Vince Bailey / December 2016
The future was wide open…—“Into the Great Wide Open” by Tom Petty
A number of years ago, I penned a piece here on what qualities an employer might look for in contemplation of hiring a construction estimator. I was drawing on my experience as part-owner in a mid-size commercial drywall firm and our search for a good quantifier. Back in those days, applicants were numerous, and the only challenge for a potential employer was in using the right criteria for separating the wheat from the chaff.
Nowadays, the tables seem to have turned. Some projections predict that the increase in demand for construction estimators in the next decade to be as high as 26 percent. In many regions, these abundant opportunities have already opened up, and prospective employers find themselves in keen competition with their market rivals for qualified bidmeisters. With the average duration of a construction estimator staying with a single company at about five years, there are bound to be a significant number of bidmeisters out there who are answering those voluminous emails and phone calls from frenzied headhunters. Thus, the following primer on what to look for in a lifeboat is aimed at those having serious thoughts about jumping ship.
Naturally, the first thing on the mind of those seeking greener pastures is compensation. A move should be at least lateral or positive in this regard if the criteria below are acceptable. But a good compensation package includes some consideration over and above the typical salary/benefits offered. Many outfits offer generous bonuses that have the potential to supplement a middling salary appreciably. Such added considerations come in the form of profit-sharing, formulaic incentives and discretionary bonuses. The catch is that all of these supplements depend on the profitability of the company, which is a critical condition that demands some serious research from the prospective employee in any case. A final word to the wise on this: Relying on promised bonuses as part of the salary can become the basis for a pretty disappointing Christmas. Just ask Clark Griswold.
In addition to compensation, there are a good number of non-pecuniary considerations for a prospective employee to take into account. They include stability of the company and current performance, scope and size of the business, familiarity with programs and policies, expected level of volume/success, corporate culture and opportunity for advancement.
Stability of the future employer should run a close second to compensation for the prospective hireling, as overall duration affects the sum total of compensation. Longevity is a strong indicator of stability, but not entirely. I know of a large commercial drywall outfit in the Rocky Mountain West that recently closed its doors after more than 50 years in the business. Current profitability and backlog, along with such contributing factors as burden percentage and experience modification rate (safety record) that affect an estimator’s prospects for successful procurement should be combined with longevity in determining a firm’s overall tenacity.
Familiarity breeds contentment, as I’ve stated here before, and the corrupted aphorism applies quite accurately to the new-hire candidate. Having been the newbie myself a few times, I can say from experience that the last thing you want upon starting a new job is to spend your first week navigating uncharted waters after you’ve sold yourself as a weathered expert of the trade. The situation is extremely tenuous: You’re under intense scrutiny because your new boss is watching to see if he’s made the right judgment call in hiring you, while all the time you’re stumbling and bumbling over strange programs, protocols and policies that are second nature to the veteran staff. So, experience with the same size of the firm, same scope of work and familiarity with the estimating program (software and protocols) will help the newbie not appear to be the novice.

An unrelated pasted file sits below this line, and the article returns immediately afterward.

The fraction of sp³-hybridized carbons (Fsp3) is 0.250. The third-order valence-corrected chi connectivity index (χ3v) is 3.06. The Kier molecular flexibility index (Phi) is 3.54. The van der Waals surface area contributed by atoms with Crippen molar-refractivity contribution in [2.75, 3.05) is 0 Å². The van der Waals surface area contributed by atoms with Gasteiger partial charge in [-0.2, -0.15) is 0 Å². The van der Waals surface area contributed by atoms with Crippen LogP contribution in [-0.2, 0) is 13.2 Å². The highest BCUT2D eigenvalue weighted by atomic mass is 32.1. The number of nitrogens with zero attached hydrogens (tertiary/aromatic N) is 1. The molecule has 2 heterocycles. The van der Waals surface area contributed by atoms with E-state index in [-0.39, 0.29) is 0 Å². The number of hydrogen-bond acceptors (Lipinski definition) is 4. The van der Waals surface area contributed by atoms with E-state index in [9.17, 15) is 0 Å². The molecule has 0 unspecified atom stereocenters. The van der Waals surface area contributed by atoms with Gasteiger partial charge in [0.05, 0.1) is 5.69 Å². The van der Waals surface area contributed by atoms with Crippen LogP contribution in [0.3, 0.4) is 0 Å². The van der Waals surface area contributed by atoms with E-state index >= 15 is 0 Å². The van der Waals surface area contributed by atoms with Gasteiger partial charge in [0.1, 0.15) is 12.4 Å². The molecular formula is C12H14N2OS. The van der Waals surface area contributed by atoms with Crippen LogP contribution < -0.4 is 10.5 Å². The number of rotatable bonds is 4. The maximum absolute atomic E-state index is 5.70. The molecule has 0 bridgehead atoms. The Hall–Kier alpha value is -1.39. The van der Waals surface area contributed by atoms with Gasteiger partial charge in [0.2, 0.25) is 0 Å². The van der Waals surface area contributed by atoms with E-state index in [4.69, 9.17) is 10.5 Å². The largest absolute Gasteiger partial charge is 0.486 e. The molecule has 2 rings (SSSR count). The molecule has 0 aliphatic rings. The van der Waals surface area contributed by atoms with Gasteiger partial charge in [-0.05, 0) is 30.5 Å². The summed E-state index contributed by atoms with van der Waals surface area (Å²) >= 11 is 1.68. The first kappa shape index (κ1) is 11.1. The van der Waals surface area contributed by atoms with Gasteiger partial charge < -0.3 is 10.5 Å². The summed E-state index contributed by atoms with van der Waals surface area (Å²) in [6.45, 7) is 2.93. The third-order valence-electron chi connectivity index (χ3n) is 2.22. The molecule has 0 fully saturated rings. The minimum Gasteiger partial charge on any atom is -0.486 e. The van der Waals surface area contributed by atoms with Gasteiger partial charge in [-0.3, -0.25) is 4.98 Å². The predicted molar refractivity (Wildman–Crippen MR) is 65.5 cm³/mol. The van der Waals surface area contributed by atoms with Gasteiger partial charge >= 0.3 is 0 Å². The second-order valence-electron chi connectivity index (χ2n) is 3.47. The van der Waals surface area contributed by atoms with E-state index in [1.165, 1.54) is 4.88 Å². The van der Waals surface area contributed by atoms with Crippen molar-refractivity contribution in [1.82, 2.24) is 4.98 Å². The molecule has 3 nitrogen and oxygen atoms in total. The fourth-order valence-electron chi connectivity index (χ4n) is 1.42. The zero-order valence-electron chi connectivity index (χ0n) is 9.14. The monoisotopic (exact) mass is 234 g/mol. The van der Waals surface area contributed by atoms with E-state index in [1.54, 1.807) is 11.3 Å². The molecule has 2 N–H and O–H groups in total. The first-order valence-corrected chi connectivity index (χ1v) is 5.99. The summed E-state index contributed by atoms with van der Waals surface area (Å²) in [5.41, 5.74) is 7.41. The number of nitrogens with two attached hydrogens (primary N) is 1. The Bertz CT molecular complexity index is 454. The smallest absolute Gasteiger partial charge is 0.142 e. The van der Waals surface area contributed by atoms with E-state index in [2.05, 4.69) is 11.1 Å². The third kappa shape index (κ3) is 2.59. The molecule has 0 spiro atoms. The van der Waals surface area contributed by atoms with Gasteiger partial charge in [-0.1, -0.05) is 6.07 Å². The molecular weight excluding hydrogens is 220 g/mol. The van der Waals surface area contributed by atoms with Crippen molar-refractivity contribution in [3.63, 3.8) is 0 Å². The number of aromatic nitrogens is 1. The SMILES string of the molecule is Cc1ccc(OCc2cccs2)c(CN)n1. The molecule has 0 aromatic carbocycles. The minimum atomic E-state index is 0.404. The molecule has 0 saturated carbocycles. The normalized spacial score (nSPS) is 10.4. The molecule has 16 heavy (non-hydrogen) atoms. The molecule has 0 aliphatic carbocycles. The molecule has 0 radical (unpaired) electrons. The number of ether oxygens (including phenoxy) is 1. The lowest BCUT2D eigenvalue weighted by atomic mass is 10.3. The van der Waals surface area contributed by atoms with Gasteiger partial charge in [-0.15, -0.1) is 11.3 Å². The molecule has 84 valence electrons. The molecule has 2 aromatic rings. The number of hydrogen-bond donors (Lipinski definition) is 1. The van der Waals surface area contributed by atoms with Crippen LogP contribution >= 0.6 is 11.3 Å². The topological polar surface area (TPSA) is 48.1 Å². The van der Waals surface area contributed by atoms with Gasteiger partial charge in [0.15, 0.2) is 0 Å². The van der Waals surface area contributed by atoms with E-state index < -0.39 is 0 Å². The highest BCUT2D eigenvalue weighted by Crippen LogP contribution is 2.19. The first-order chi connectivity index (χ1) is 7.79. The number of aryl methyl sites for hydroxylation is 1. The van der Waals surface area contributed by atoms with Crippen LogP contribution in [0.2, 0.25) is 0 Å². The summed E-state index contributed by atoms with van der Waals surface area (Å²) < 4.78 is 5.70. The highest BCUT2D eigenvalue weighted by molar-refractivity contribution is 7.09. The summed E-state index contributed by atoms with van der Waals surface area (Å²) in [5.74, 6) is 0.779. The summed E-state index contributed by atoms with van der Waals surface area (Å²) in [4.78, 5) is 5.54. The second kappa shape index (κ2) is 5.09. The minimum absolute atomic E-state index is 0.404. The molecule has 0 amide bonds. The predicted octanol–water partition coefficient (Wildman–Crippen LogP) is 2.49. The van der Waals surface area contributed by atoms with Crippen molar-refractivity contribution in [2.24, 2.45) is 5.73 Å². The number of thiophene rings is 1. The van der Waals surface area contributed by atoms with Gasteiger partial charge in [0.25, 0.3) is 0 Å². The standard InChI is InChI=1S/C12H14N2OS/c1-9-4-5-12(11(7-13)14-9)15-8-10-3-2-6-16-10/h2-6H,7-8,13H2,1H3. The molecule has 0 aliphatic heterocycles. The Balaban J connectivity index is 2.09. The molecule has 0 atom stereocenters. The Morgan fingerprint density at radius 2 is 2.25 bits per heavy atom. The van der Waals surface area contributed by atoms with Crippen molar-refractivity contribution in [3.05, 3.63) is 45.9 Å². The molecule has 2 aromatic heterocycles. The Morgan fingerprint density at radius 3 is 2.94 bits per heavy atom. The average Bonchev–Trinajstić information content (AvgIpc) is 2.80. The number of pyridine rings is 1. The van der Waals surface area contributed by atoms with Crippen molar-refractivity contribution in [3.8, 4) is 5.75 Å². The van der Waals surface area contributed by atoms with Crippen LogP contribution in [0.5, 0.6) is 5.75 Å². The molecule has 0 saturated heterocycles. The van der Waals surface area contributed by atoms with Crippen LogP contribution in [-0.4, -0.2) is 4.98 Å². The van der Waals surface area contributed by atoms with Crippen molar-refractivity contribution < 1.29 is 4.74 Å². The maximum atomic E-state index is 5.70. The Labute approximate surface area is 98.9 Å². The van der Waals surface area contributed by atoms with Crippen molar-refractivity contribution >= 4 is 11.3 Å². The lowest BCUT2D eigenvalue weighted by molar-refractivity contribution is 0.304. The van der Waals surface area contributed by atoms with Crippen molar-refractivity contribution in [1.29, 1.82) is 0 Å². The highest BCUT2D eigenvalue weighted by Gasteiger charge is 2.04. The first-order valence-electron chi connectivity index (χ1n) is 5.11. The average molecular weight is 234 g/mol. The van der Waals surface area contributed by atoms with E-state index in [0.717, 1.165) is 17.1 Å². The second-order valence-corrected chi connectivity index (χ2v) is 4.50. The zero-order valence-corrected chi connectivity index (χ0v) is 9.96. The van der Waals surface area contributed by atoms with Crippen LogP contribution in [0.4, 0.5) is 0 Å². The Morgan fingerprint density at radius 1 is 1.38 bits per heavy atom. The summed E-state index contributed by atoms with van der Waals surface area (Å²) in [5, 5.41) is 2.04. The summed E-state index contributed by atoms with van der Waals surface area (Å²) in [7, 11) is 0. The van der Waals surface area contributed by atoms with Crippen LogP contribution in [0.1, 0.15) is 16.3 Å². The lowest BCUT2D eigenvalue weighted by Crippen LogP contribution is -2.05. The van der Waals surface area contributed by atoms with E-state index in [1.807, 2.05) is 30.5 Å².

Usually at the closing of a typical interview, after the intending employer has done his presentation of the company and after his inquisition has gotten down to the inevitable “What do you do in your spare time?” question, he will invariably ask if you have any questions for him. This is the point in which you either tell him no, that he’s covered his part quite sufficiently (if you’re no longer interested), or you pepper him with questions that break through the sugar-coated pitch he’s offered—substantive questions about burden percentage, and experience mod rate, and current clientele, and what kind of volume versus sales will be expected, how much emphasis is put on salesmanship versus nuts-and-bolts estimating, and how the production department is structured, and what kind of typical labor productions you will be working with, and the status of relationships with material supplier relationships, who does bid reviews, and what the corporate culture is like, and is there any room for advancement above the position offered. This is probably your future boss. He will either be impressed with your grasp on all that is at stake, or he will be annoyed at your audacity. Either way, you will have learned something more about your prospective employer without asking.
Granted, you can never know about all the critical conditions that might await you at a new workplace. But getting the most accurate information on a prospective employer as you possibly can, in advance, will undoubtedly help in determining if you are bettering your present circumstances by making a leap. At least it won’t be a leap into the great wide open. After all, you wouldn’t want to be a rebel without a clue.
Vince Bailey is an estimator/project manager working in the Phoenix area.